Historic District Buffer Zone B is defined as the property that lies within the following boundaries: Begin at the the intersection of the centerlines of Clinton Avenue and Monroe Street/Lincoln Street; then in a southerly direction along the centerline of Monroe Street/Lincoln Street to the intersection of the centerlines of Lincoln Street and Randolph Avenue; then West along the centerline of Randolph Avenue to the intersection of the centerlines of Randolph Avenue and Green Street; then South along the centerline of Green Street to the intersection of the centerlines of Green Street and Eustis Avenue; then West along the centerline of Eustis Avenue to the intersection of the centerlines of Eustis Avenue and Franklin Street; then South along Franklin Street to the intersection of the centerlines of Franklin ... [ it goes on and on, of course! ]

Truly, a morning of geekish glee for me ...

Thanks to James at the Huntsville Development Blog for posting the link.

Unraveling the Mysteries of Ancient Angkor's Water Management System

Tuesday, April 28, 6 pm
2nd floor lecture room
Institute for the Study of the Ancient World
15 East 84th St.
New York, NY 10028

Dr. Dougald J.W. O'Reilly
Department of Anthropology, Yale University

A presentation on research undertaken by the Greater Angkor Project exploring the development and decline of this ancient civilizations water management network. Since 2001 the University of Sydney (Australia) researchers and their partners have been working to unravel the mysteries of the Angkorian network - an achievement that is often overshadowed by the scores of massive temples that dot the landscape. Dr O'Reilly, a member of the research team, will present the work done to date and present future research at Angkor.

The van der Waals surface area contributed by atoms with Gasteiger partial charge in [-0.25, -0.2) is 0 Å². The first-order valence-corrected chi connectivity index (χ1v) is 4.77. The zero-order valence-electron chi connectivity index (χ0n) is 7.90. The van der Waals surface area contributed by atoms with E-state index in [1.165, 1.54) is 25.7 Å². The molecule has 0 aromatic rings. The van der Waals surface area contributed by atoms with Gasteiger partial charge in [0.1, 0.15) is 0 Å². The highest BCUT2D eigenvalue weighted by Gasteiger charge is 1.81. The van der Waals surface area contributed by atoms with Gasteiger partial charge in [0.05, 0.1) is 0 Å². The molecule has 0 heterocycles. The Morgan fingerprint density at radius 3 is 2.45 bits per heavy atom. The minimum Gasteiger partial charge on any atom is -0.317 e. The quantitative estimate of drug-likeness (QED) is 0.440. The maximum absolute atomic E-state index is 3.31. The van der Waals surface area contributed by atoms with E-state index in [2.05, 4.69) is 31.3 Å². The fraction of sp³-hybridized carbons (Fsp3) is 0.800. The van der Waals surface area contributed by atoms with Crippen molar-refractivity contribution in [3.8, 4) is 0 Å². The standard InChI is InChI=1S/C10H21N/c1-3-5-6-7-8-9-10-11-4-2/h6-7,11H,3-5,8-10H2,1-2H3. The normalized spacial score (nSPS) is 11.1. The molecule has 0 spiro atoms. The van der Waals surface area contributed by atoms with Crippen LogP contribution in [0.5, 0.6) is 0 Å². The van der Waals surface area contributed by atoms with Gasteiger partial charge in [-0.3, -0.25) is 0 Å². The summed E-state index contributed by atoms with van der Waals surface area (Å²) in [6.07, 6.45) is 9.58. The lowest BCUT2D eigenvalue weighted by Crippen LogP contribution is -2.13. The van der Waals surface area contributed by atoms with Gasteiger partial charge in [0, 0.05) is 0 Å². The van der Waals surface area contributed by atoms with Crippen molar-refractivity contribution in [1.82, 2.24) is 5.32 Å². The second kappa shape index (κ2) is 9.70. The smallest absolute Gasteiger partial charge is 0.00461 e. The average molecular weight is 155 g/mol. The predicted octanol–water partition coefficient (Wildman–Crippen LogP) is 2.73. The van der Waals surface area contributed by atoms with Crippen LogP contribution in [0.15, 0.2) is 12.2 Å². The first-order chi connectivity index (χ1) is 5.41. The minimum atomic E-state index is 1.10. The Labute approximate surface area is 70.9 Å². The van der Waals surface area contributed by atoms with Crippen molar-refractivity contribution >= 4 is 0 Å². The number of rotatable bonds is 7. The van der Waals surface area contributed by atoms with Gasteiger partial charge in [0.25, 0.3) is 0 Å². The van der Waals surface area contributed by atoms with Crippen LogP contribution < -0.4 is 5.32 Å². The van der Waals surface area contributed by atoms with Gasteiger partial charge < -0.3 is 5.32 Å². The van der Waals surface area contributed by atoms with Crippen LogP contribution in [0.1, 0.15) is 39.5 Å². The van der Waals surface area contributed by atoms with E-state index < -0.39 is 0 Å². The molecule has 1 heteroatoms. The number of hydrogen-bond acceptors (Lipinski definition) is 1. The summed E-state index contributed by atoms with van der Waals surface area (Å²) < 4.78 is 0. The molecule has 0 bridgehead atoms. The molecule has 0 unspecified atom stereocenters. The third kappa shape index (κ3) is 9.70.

This lecture is free and open to the public, but please be sure to RSVP to For more information on other ISAW events, please visit: You may also contact the ISAW events office directly at 212.992.7818.

Another Persian Crisis: the Persepolis Fortification Archive in Chicago

A public lecture

Friday, April 24, 12 noon
2nd floor lecture room
Institute for the Study of the Ancient World
15 East 84th St.
New York, NY 10028

Matthew W. Stolper
Professor of Assyriology, John A. Wilson Professor of Oriental Studies in the Oriental Institute, The University of Chicago

Matthew W. Stolper is the Director of the Persepolis Fortification Archive Project. In 1933, Oriental Institute archaeologists working at Persepolis, clearing the ruined palaces of Kings Darius, Xerxes, and their Achaemenid Persian successors, found tens of thousands of clay tablets in a bastion in the fortification wall at the edge of the great stone terrace. These documents were pieces of a single, complex system, the Persepolis Fortification Archive, that proved-after decades of painstaking work-to be the largest and most important single source of information from within the Persian Empire on Achaemenid Persian languages, history, society, religion and art. Now, the Archive faces a legal battle that could well lead to its dismemberment and loss if it is seized and sold, and disappears into the holdings of private collectors around the world. Fueled by this crisis the Persepolis Fortification Archive Project is a new phase in recording and distributing the results of the study of the archive, responding to emergency conditions with electronic equipment and media alongside the conventional tool-kits of philology and scholarship.

A summary of the project is available on the website of the Oriental Institute (

Background and news of the project and the controversy are available at the Persepolis Fortification Archive Weblog (

This lecture is free and open to the public, but please be sure to RSVP. For more information on other ISAW events, please visit: You may also contact the ISAW events office directly at 212.992.7818.

Publishing Archaeological Data on the Web (New York, 14 April)

Two Public Lectures on Publishing Archaeological Data on the Web

Sebastian Heath, Ph.D. (American Numismatic Society)
Eric Kansa, Ph.D. (University of California, Berkeley)

Date: 14 April 2009
Time: 7:30 p.m.
Location: Institute for the Study of the Ancient World, 15 E 84th St., New York, NY  10028, U.S.A. (lecture room)

Heath: Digital Publication and Linked Data at Troy